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Adult T-Cell Leukemia and Lymphoma

Identification of the Diagnostic Testing for the Disease or Disorder

The process of diagnosing adult T-cell Leukemia/Lymphoma (ATLL) assumes a systematic approach. This approach is necessary because ATLL is characterized by clinical features that are akin to several other closely related disorders such as lymphatic leukemia, mycosis fungoides, non-Hodgkin’s lymphoma, and Hodkin’s disease (Huang et al., 2014). Additionally, ATLL is broadly classified into four variants based on severity.

Its variants include pre-leukemic ATLL, smoldering ATLL, chronic ATLL, and sub-acute or acute ATLL (Huang et al., 2014). Due to its heterogeneity and close association with other leukemic disorders, the diagnosis of ATLL calls for a cautious approach as it can easily confuse physicians.

Adult patients who exhibit typical clinical features associated with leukemic disorders and have circulating neoplastic lymphocytes with pleomorphic nuclear lobulations are highly likely to be ATLL victims (Qayyum & Choi, 2014). If these features are observed in a patient, a confirmation is needed to determine if the patient is a victim of ATLL. The confirmation is done through HTLV‐I serology, which is a test that determines whether malignant lymphocytes that exist in a patient’s blood have mature T-helper cells (Qayyum & Choi, 2014). This test also determines whether HTLV‐I proviral DNA sequences are demonstrable.

It is important to note that most patients with leukemic disorders test seropositive and as such, a more advanced technique may sometimes be required to ascertain the presence of HTLV‐I sequences (Qayyum & Choi, 2014). The most commonly applied technique is the polymerase chain reaction. Some additional diagnostic features that distinguish ATLL from other leukemic disorders include typical peripheral malignant lymphocytes, immunologic markers, and typical T-β-chain gene rearrangement.

Explanation of the Clinical Management and the Effect of the Pathophysiology of the Disease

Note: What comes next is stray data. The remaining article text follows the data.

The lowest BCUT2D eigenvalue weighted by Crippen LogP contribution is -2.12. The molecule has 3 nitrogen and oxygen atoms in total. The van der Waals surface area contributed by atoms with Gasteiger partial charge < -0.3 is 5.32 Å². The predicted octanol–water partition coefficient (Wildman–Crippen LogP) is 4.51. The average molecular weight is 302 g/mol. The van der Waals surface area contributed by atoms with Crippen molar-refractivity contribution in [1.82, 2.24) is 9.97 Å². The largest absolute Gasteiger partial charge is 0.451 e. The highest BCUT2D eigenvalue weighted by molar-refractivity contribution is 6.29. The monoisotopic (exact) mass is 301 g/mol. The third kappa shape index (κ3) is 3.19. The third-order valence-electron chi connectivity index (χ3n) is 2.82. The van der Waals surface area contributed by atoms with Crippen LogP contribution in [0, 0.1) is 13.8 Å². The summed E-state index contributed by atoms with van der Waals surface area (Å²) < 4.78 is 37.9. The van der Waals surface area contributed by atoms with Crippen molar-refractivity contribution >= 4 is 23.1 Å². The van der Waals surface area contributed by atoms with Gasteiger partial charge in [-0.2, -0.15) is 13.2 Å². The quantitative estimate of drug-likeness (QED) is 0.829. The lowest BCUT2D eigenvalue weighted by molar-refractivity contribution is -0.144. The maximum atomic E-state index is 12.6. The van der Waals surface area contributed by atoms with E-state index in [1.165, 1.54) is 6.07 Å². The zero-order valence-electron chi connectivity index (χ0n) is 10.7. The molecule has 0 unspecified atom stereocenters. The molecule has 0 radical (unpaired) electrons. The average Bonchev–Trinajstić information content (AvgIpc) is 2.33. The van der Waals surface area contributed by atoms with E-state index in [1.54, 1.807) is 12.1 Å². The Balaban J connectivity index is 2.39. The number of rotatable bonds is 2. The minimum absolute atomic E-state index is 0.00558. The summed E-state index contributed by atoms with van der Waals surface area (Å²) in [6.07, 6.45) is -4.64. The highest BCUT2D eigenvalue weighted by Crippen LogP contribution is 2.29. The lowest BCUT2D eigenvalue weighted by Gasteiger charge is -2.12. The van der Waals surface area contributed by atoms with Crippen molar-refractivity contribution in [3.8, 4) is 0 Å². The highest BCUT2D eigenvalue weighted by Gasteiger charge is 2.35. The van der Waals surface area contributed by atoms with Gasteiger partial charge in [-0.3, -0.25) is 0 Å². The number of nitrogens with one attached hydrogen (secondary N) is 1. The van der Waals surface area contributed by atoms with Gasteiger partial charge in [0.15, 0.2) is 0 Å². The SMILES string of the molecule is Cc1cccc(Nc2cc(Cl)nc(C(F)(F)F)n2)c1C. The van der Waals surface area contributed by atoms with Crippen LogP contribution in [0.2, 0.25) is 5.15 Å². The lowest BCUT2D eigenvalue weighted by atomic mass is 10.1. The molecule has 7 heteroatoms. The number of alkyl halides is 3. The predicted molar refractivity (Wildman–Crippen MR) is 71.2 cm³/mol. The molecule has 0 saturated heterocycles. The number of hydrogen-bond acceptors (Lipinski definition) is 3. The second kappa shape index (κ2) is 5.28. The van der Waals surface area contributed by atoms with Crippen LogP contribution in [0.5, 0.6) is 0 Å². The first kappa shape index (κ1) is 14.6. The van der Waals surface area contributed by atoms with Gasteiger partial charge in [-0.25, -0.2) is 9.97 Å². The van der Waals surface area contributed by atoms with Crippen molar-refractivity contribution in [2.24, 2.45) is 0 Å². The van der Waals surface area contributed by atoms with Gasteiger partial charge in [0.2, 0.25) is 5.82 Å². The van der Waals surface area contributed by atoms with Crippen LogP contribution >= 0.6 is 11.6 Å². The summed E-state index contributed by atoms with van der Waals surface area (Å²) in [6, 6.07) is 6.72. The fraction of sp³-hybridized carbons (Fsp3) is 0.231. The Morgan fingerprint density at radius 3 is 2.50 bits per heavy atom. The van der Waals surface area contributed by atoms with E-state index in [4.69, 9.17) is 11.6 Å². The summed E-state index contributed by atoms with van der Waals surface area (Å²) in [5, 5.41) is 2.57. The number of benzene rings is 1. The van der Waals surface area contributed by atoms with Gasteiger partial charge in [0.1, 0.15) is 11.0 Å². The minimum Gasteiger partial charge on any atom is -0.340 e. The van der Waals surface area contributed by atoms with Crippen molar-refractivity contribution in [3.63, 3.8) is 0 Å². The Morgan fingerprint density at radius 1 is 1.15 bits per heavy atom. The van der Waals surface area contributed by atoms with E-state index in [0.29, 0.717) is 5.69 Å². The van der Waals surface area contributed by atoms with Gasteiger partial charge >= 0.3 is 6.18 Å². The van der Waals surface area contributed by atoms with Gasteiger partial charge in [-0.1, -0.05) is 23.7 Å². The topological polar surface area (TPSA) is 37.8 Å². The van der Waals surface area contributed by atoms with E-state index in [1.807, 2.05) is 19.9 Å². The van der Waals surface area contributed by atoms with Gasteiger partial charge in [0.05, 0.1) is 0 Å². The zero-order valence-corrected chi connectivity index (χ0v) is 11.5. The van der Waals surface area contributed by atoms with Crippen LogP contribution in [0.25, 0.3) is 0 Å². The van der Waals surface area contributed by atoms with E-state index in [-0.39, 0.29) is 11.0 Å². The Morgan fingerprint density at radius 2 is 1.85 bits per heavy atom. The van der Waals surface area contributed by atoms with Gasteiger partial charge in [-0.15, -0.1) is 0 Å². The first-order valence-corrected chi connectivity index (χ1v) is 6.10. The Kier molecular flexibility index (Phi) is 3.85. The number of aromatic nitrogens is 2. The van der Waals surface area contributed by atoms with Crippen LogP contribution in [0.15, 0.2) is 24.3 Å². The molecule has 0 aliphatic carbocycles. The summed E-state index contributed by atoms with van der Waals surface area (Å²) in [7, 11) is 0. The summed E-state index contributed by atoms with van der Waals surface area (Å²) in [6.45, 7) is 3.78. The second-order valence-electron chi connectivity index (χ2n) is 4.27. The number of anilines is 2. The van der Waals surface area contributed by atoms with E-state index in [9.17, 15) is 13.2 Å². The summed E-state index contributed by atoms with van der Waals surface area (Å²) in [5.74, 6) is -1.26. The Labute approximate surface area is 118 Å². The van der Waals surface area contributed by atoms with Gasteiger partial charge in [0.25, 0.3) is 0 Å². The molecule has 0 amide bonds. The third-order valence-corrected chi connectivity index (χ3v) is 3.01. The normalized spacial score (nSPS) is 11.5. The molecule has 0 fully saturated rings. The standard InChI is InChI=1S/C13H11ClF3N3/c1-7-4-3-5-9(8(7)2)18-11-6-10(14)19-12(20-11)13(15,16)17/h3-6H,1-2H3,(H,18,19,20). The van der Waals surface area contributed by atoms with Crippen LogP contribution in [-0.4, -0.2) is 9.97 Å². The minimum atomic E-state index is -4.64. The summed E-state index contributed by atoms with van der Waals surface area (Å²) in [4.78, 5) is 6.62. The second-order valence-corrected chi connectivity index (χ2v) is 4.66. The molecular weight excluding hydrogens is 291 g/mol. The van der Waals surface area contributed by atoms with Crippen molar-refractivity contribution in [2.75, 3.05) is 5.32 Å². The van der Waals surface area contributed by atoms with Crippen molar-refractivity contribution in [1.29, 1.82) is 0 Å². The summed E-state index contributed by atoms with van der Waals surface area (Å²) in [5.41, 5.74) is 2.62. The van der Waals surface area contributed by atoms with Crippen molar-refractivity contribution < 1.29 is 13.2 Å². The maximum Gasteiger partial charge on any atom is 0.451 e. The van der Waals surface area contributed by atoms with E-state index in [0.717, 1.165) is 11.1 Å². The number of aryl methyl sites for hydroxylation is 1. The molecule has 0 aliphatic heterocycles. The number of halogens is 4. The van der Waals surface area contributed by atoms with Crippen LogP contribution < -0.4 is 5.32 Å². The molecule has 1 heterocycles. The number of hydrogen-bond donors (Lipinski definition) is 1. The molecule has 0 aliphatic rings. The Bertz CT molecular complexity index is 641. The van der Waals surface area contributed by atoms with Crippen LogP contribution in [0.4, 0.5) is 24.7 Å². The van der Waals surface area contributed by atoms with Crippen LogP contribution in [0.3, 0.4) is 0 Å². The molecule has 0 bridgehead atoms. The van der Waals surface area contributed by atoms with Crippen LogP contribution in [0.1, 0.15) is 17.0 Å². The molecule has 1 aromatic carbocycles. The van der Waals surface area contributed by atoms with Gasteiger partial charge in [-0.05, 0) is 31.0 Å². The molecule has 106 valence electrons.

The treatment of ATLL also pays close attention to the four variants of the disorder. Typically, patients with pre-leukemic ATLL, smoldering ATLL, and chronic ATLL may not need any medication (Huang et al., 2014). The disease becomes an issue of concern when it advances to the sub-acute or acute stage. This stage is dangerous and needs aggressive treatment. Treatment includes aggressive chemotherapy, radiotherapy, or both (Huang et al., 2014). Other treatment regimens have been tried, but they often lead to relapses. Patients may relapse to their initial state or other disorders such as the leptomeninges (Huang et al., 2014).

The disorder’s rate of response to treatment is low and in most cases, short-lived. Some advances have been made in its treatment in the last decade. The introduction of antiretroviral zidovudine and interferon-alpha is a new development that proved to be more effective than traditional treatment regimens. However, research is still ongoing to perfect the use of this treatment since much is yet to be learned about it (Huang et al., 2014). Stem-cell transplantation is another relatively new treatment for ATLL that has emerged in the recent past, but it is only applicable to young patients (Qayyum & Choi, 2014).

ATLL’s mortality rates are relatively high because about 50% of its victims die. The disease severely reduces the immune system of its victims, leaving them vulnerable to opportunistic infections (Qayyum & Choi, 2014). Treatment with thiabendazole or albendazole is recommended in cases where a patient’s immune system has been compromised.

Knowledge about ATLL’s treatment has improved notably in the recent past. Nonetheless, it is one of the diseases whose outlook remains dismal (Huang et al., 2014). Research is ongoing and better treatment regimens may be developed in the future, but at the moment, emphasis should be on how to use existing treatment regimens effectively.

References

Huang, C. T., Lee, Y. H., Chow, K. C., Yang, C. F., Chen, P. H., Hsiao, L. T., &… Chiou, T. J. (2014). Adult T-cell leukemia/lymphoma can mimic other lymphomas in a non-endemic area: Dilemmas in diagnosis and treatment. Internal Medicine Journal, 44(4), 374-383. Web.

Qayyum, S., & Choi, J. K. (2014). Adult T-Cell Leukemia/Lymphoma. Archives of Pathology & Laboratory Medicine, 138(2), 282-286. Web.

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StudyKraken. (2022, April 7). Adult T-Cell Leukemia and Lymphoma. Retrieved from https://studykraken.com/adult-t-cell-leukemia-and-lymphoma/

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StudyKraken. (2022, April 7). Adult T-Cell Leukemia and Lymphoma. https://studykraken.com/adult-t-cell-leukemia-and-lymphoma/

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"Adult T-Cell Leukemia and Lymphoma." StudyKraken, 7 Apr. 2022, studykraken.com/adult-t-cell-leukemia-and-lymphoma/.

1. StudyKraken. "Adult T-Cell Leukemia and Lymphoma." April 7, 2022. https://studykraken.com/adult-t-cell-leukemia-and-lymphoma/.


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StudyKraken. "Adult T-Cell Leukemia and Lymphoma." April 7, 2022. https://studykraken.com/adult-t-cell-leukemia-and-lymphoma/.

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StudyKraken. 2022. "Adult T-Cell Leukemia and Lymphoma." April 7, 2022. https://studykraken.com/adult-t-cell-leukemia-and-lymphoma/.

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StudyKraken. (2022) 'Adult T-Cell Leukemia and Lymphoma'. 7 April.

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